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Automated GUI Testing: How to Get it Right

May 8, 2019
9 min read

The user interface is crucial when it comes to creating a reliable website or application. In order to ensure all the elements of the front-end work as expected and are displayed equally well for users across all devices and browsers, development teams conduct GUI (graphical user interface) testing sprints.

There are dozens of factors to determine the success of GUI testing. While a few unique features should be tested manually, a lot of developers prefer creating automated scripts to create faster, flexible, and reusable algorithms.

In this post, we’ll share proven tips on automated GUI testing strategies as well as a list of widely used tools.

What Is GUI Testing?

After a command line interface (CLI) has been substituted with the graphical user interface, developers start to face drawbacks. It turns out that the experience of using a graphical front-end is different depending on a device’s screen dimension, operating system, browser of choice, and so on.

Graphical user interface testing allows development teams to ensure that users can experience all the elements of the website in the same way regardless of their platform or browser.

By determining various test cases, a developer can determine if a system works according to business requirements. Here’s a list of elements that are normally assessed during GUI testing sessions:

  • Menu bars;
  • Dialog boxes;
  • Text boxes;
  • Bars;
  • Tables;
  • List boxes;
  • Checkboxes;
  • Buttons.

There are two ways to deal with GUI testing – manually and automatically. In this post, we’ll be explicitly covering the second strategy.

Who Needs GUI Testing?

Most development projects use a layered architecture approach. What a developer sees as a whole of data coverage and business component is wrapped for a user as a graphical user interface.

Even if the bottom layers of the architecture work as they should, in cases where a GUI interface is not set up correctly, a user will not be able to perform any action on the website.

Apart from ensuring that back-end and the front-end code are properly connected, here are the most common features of automated graphical user interface testing:

  • Testing the interface from the user’s perspective
    Conducting GUI testing, you’ll be able to try out the most popular scenarios of user behavior on the website. A tester will also have a better idea of how users of different platforms experience the website.
  • Improving the quality of the product
    Thanks to GUI testing, you’ll be able to analyze each function of the website in a controlled environment. From testing the menus and sidebars to ensuring the size of the font is readable across all devices, a tester will be able to nitpick every detail and improve every aspect of the product. At the end of the day, the final version of an interface will be highly reliable and cut down the amount of negative feedback.
  • Validating the compliance of icons and elements
    Validation GUI testing ensures that the front-end complies with generally accepted design and development standards. Sprints normally include validating text boxes, buttons and controls, the color and the direction of the hyperlink, and so on.
  • Reducing the risks during the development process
    Implementing automated graphical user interface testing during development reduces the risk of missing bugs during the end of the cycle. Testing the entire design when the back-end code is written might result in code rewrites and slow down the process.

Benefits of Automated GUI testing

GUI testing is mostly performed manually. However, while assessing the performance of small straightforward testers, a lot of developers write scripts for automated testing. In fact, there are more than a handful of benefits businesses are looking forward to exploring by using continuous automation frameworks:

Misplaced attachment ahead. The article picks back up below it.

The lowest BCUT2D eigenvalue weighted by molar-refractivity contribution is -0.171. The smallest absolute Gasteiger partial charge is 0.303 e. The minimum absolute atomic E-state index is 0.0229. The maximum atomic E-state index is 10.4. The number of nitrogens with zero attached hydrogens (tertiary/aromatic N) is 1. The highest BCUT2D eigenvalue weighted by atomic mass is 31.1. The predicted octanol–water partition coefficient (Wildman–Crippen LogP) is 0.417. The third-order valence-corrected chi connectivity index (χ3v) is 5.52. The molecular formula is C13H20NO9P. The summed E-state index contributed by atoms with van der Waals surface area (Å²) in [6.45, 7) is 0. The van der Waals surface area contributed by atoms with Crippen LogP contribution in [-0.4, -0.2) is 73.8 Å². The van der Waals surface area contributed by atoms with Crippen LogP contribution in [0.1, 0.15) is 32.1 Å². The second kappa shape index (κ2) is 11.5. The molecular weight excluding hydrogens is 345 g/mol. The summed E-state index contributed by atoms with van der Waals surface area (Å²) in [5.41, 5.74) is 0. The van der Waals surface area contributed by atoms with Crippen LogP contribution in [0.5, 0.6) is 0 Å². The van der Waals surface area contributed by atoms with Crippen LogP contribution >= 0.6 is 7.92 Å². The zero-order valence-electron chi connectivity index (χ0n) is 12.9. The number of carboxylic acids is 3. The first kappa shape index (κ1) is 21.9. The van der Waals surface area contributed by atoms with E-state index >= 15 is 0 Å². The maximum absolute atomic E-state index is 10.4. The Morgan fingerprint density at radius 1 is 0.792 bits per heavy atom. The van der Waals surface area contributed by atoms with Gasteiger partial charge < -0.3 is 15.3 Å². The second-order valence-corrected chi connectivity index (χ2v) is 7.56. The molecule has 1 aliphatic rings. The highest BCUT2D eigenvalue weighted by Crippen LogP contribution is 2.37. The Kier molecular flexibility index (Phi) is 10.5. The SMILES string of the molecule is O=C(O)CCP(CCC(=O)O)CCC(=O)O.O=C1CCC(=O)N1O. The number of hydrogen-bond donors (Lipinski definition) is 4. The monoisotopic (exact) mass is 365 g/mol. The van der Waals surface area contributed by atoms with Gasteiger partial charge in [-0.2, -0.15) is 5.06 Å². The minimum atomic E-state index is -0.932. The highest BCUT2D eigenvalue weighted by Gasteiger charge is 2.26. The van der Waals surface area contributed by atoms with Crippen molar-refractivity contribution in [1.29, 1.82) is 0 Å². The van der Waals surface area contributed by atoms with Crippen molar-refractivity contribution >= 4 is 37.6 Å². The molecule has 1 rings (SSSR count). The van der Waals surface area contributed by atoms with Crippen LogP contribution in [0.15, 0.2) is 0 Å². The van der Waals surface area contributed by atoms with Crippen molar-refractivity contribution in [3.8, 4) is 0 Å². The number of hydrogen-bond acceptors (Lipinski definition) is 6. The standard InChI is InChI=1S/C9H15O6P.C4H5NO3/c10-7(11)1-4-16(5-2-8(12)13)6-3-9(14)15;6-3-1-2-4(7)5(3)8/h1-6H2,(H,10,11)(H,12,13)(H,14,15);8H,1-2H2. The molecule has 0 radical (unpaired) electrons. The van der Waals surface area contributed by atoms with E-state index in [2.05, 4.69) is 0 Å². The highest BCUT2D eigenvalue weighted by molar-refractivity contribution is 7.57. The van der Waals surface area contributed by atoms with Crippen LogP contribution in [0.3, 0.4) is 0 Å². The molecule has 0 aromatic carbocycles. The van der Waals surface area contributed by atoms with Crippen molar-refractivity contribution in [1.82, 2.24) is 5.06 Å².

• Improved speed and efficiency
    A script can run 24/7 – something which is impossible to imagine when it comes to manual testing. Meanwhile, you can engage testers in more creative tasks where human intelligence is crucial – this way, a manager can significantly improve team efficiency.
  • Reduces the margin of error
    Human error is an important factor influencing manual testing. Keeping focus and concentration while checking the performance of website features for hours is hardly possible – that’s when testers start making mistakes. Automating GUI testing scripts, on the other hand, reduce the margin of error, because as long as the script is written correctly, test results will comply with it.
  • Provides consistency
    Automated testing scripts are portable and reusable – you’ll be able to implement a standard practice even if the testing team doesn’t have its old members. Thus, such an approach provides a business owner with consistency and can be used for multiple products.
  • Handy at finding regression errors
    Automated testing allows developers to widen the variety of tested events and find out if a feature works properly under all the sets of circumstances. Such a deep exploration would take a lot more time and workforce if conducted manually.
  • Saves time, workforce, and money
    Automated testing is a go-to option both for startups and big companies. The first ones wouldn’t have to keep a big testing department in order to bring a product to the market while the latter would find it easier to scale to new markets if all the testing scripts are reusable and can be easily tweaked to test a new feature.

Tips for Successful Automated GUI testing

Creating a GUI automation testing framework is challenging due to the enormous array of exceptions to each rule set by a team lead. However, when it comes to standards and best practices, here are the tips that testers follow to create a well-synchronized and functional testing framework.

  • Adhere to test design patterns and principles
    Regardless of how creative a website’s interface is, it has to comply with a list of patterns in order for a user to comfortably navigate between pages. Design patterns are specific solutions to a defined problem (such as PageObject pattern) while principles are a set of guidelines and rules you should rely upon during testing. They include the simplicity principle, the visibility principle, the structure principle, the feedback principle, and so on. As soon as a tester complies with both, he can be sure that a user wouldn’t be troubled when navigating through the website.
  • Create a portable GUI automation framework
    esters often need to run sprints on different platforms and servers – in case a framework is not portable, it might take a lot of time to transfer a test from one server to another. In order to avoid such issues, be sure not to store testing data on the local server. Instead, use an external storage provider. You are likely to need a webdriver in order to run GUI automated tests – the good news is, there are plenty of tutorials online on how to install one.